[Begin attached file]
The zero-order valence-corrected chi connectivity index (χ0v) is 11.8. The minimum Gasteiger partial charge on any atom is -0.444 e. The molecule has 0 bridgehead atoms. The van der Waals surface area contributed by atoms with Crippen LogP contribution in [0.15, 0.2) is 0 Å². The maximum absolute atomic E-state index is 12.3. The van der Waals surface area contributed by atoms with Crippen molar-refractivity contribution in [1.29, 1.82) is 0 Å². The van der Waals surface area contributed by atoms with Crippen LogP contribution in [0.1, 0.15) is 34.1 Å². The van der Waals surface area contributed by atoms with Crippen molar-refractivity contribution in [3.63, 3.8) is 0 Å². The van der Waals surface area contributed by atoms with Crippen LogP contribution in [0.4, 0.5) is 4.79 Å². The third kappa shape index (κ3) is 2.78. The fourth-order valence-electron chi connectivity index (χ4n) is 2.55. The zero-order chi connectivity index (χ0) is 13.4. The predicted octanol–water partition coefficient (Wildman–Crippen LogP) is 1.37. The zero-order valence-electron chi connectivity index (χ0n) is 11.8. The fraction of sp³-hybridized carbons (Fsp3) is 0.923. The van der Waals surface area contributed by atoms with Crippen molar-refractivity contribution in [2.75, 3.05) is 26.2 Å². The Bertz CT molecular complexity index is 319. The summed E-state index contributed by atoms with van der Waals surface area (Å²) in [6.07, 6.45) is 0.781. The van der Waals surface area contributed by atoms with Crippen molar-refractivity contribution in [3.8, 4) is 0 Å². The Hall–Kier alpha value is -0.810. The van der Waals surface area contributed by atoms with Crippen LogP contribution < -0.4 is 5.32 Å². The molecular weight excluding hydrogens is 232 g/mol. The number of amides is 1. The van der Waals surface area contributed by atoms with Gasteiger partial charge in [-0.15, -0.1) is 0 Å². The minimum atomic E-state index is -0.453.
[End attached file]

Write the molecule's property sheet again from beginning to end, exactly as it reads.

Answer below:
The zero-order valence-corrected chi connectivity index (χ0v) is 11.8. The minimum Gasteiger partial charge on any atom is -0.444 e. The molecule has 0 bridgehead atoms. The van der Waals surface area contributed by atoms with Crippen LogP contribution in [0.15, 0.2) is 0 Å². The maximum absolute atomic E-state index is 12.3. The van der Waals surface area contributed by atoms with Crippen molar-refractivity contribution in [1.29, 1.82) is 0 Å². The van der Waals surface area contributed by atoms with Crippen LogP contribution in [0.1, 0.15) is 34.1 Å². The van der Waals surface area contributed by atoms with Crippen molar-refractivity contribution in [3.63, 3.8) is 0 Å². The van der Waals surface area contributed by atoms with Crippen LogP contribution in [0.4, 0.5) is 4.79 Å². The third kappa shape index (κ3) is 2.78. The fourth-order valence-electron chi connectivity index (χ4n) is 2.55. The zero-order chi connectivity index (χ0) is 13.4. The predicted octanol–water partition coefficient (Wildman–Crippen LogP) is 1.37. The zero-order valence-electron chi connectivity index (χ0n) is 11.8. The fraction of sp³-hybridized carbons (Fsp3) is 0.923. The van der Waals surface area contributed by atoms with Crippen molar-refractivity contribution in [2.75, 3.05) is 26.2 Å². The Bertz CT molecular complexity index is 319. The summed E-state index contributed by atoms with van der Waals surface area (Å²) in [6.07, 6.45) is 0.781. The van der Waals surface area contributed by atoms with Crippen molar-refractivity contribution in [3.8, 4) is 0 Å². The Hall–Kier alpha value is -0.810. The van der Waals surface area contributed by atoms with Crippen LogP contribution < -0.4 is 5.32 Å². The molecular weight excluding hydrogens is 232 g/mol. The number of amides is 1. The van der Waals surface area contributed by atoms with Gasteiger partial charge in [-0.15, -0.1) is 0 Å². The minimum atomic E-state index is -0.453.